Is Common Law Marriage a Good Alternative to the Real Thing?

Learn more about the benefits and risks of a common law marriage.

What Is Common Law Marriage?

Common law marriage is a concept that has been around since the 1800s. The idea allows couples to be legally married without the formality of a ceremony, witnesses, and a marriage license.

Many people believe that a common law marriage is formed simply by living with your partner for a specific amount of time. On the contrary, for you to establish a common law marriage, you must live in one of the handful of states that recognizes it and meet several other requirements.

The benefits of common law marriage may include inheritance rights, property division, and alimony upon the termination of the relationship.

Currently, only Colorado, District of Columbia, Iowa, Kansas, Montana, Rhode Island, South Carolina, Texas, and Utah recognize common law marriage. A few other states, including Georgia, Idaho, New Hampshire, Oklahoma, Ohio, and Pennsylvania may retroactively recognize a common law marriage if you and your spouse satisfied the requirements before the state banned it.

If you live in a state that currently recognizes common law marriage, you’ll need to demonstrate the following before the state accepts your relationship:

  • you must live together for a significant amount of time (no state defines the time limit)
  • you and your partner live as and portray yourselves to your friends, family, and community as a married couple, typically meaning you share the same last name, refer to each other as "spouse," "husband," or "wife," share bank accounts and real property, and/or file a joint tax return, and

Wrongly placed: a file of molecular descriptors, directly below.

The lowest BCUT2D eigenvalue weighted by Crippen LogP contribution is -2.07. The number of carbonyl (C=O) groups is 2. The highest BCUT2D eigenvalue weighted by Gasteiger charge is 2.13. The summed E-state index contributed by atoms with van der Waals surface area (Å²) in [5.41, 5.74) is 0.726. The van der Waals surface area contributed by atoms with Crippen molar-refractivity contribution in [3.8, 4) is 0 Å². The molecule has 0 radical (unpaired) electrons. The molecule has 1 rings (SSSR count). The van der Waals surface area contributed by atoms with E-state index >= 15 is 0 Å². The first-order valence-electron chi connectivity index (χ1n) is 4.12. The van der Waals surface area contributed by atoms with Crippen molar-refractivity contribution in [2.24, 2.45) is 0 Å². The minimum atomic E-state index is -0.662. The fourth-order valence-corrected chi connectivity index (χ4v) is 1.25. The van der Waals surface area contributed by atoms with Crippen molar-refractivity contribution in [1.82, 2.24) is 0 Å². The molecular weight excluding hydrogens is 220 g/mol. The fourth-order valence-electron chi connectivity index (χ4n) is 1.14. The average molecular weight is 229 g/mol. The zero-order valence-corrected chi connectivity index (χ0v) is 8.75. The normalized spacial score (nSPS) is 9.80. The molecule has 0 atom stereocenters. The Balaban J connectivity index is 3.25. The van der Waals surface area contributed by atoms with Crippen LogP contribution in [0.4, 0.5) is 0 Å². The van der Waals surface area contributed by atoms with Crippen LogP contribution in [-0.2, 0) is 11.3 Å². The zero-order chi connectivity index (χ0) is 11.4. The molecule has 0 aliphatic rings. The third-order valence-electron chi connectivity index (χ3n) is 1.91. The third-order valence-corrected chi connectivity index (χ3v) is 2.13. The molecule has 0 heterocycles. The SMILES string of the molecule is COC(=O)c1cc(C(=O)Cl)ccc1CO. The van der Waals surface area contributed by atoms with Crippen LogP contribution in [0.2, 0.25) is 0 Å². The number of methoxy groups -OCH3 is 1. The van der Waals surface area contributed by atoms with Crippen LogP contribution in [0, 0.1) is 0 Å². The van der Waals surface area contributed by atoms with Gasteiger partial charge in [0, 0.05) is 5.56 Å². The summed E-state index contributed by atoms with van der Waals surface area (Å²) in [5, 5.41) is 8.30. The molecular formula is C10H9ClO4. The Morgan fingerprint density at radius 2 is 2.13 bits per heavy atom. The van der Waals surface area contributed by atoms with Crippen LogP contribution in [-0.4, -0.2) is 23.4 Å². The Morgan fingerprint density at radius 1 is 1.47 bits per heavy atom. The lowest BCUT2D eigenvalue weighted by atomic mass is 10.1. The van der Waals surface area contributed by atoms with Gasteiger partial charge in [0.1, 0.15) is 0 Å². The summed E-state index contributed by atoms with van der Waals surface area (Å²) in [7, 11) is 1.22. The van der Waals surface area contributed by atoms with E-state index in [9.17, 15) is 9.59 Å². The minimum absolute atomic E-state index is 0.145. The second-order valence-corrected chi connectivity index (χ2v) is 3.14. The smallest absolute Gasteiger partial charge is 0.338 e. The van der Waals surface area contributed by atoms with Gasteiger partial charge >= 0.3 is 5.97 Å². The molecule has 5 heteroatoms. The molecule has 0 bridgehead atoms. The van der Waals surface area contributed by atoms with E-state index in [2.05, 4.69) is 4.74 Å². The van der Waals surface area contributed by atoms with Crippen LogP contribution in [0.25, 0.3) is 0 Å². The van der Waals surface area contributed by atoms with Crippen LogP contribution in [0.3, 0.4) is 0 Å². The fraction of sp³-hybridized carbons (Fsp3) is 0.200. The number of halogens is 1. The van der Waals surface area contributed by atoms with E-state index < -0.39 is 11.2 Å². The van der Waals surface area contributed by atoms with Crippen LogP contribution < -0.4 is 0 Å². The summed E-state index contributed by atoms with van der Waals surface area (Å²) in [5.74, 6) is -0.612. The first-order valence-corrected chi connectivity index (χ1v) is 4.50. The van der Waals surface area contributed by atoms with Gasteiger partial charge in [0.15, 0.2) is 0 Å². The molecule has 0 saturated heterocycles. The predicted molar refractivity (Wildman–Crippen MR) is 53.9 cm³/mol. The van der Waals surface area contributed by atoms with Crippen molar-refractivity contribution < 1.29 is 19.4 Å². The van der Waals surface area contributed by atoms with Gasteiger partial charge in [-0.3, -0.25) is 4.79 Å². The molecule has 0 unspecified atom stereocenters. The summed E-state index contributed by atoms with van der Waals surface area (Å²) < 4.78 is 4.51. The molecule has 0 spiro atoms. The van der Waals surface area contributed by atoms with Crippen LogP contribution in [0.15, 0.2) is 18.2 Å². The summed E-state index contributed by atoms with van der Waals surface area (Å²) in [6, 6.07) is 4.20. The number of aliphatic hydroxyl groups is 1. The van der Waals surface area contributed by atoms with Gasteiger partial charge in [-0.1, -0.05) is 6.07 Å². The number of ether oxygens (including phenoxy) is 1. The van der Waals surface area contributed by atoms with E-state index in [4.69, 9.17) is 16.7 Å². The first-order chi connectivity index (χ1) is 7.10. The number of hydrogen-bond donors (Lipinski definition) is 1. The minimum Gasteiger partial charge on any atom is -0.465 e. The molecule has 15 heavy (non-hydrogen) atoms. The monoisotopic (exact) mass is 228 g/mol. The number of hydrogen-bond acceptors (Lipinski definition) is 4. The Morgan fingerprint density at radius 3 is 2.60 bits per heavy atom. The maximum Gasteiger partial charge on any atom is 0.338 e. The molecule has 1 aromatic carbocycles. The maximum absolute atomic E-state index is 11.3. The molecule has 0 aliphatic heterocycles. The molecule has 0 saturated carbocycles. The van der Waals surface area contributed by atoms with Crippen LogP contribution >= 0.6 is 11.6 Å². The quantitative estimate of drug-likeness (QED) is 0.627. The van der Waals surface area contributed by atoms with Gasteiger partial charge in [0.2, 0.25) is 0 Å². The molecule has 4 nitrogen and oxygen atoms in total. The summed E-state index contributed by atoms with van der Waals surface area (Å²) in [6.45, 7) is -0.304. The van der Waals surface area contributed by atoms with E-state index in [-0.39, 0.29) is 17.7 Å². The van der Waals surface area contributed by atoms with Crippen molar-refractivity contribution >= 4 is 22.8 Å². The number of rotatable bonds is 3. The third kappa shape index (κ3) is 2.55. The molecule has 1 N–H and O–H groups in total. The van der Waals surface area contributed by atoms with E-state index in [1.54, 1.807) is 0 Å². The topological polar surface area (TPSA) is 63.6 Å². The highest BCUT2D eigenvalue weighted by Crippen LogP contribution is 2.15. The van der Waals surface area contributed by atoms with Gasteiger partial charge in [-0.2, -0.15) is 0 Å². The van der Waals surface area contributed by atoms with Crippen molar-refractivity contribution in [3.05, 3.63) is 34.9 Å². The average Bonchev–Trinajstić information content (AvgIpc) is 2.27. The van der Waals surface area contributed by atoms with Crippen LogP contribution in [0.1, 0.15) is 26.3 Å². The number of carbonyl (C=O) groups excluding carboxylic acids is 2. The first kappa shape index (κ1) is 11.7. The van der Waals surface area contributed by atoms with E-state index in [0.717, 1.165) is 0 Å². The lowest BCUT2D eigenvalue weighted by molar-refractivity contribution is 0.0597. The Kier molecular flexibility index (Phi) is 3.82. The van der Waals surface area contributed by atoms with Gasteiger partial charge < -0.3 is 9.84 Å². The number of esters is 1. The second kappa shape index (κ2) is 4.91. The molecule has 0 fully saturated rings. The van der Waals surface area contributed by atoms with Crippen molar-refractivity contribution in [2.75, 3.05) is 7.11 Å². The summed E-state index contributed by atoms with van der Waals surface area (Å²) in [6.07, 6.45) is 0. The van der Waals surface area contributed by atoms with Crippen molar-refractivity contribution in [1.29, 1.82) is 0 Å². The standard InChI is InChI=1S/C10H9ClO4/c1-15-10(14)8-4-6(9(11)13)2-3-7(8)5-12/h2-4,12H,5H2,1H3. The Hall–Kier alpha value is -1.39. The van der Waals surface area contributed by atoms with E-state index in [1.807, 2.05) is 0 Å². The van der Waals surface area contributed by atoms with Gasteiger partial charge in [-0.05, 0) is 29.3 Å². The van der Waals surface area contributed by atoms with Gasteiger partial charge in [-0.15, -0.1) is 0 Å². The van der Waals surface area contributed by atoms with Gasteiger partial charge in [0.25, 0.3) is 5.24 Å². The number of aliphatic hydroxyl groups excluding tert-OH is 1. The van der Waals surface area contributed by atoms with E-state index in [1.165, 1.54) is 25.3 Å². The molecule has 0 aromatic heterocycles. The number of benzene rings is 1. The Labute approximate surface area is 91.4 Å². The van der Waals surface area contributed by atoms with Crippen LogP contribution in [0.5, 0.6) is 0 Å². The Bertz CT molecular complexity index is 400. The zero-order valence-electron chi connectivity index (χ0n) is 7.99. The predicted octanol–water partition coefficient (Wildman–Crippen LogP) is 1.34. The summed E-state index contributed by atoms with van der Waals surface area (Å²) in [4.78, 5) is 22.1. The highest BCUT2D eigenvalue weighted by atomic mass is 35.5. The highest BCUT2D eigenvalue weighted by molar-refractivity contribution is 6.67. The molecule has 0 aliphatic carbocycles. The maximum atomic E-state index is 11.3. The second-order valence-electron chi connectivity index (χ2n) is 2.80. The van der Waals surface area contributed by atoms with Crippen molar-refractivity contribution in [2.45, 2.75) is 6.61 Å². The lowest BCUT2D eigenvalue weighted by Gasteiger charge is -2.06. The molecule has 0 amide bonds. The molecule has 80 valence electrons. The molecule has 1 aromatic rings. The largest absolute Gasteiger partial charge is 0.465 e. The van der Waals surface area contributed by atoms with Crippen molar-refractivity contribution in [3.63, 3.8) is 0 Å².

• you both must have the capacity to marry (at least 18 years old, of sound mind, and not already married to someone else.)

If you lived in a state that recognized common law marriage and relocated to one that doesn’t, the new state may recognize your relationship for inheritance and divorce purposes.

Is Common Law Marriage a Good Alternative to Legal Marriage?

In most cases, no. Some couples want to avoid a nasty divorce, so they set out to establish a common law marriage instead. However, if you live in a state that recognizes common law marriage, the only way to end the relationship is to ask the court for a divorce.

You’ll still need to go through the formal process of property division and custody and support determinations, in addition to asking the court to terminate your relationship legally. Divorcing from a common law marriage may first require a trial to prove to the court that you were in a legally enforceable marriage, which could take more time and money than a divorce from a traditional marriage.

Some couples want a common law marriage for inheritance purposes, but the process isn’t any easier for common law marriages than traditional marriage, in fact, it’s more complicated. If your common law spouse dies without a will, your spouse’s family may petition the court for the property because the two of you weren’t legally married.

Before you can proceed and collect your rights as a spouse, you’ll need to prove to the court that your common law marriage is legal. If you fail to meet even one of your state’s common law marriage requirements, you risk losing your inheritance.

Common law marriages also prove complicated if you’d like to sue on your spouse’s behalf. For example, if your spouse dies in a work accident, you can’t sue the employer for neglect unless you can demonstrate that you and your spouse have a legally enforceable relationship. The court would require you first to prove that you meet the requirements for a common law marriage before you can proceed with the suit for neglect. Had you and your spouse formed a traditional marriage, the court would allow you to sue immediately on behalf of your spouse.

Is There Anything We Can Do to Protect Ourselves and Prove Our Relationship?

Yes. Couples in a common law marriage can create legal documents which may help to prove their intent to enter into a common law marriage by visiting an experienced attorney in their state.

Attorneys can also draft estate plans, trusts, wills, and advanced directives that establish inheritance rights without the need for proving the common law marriage to the state later.

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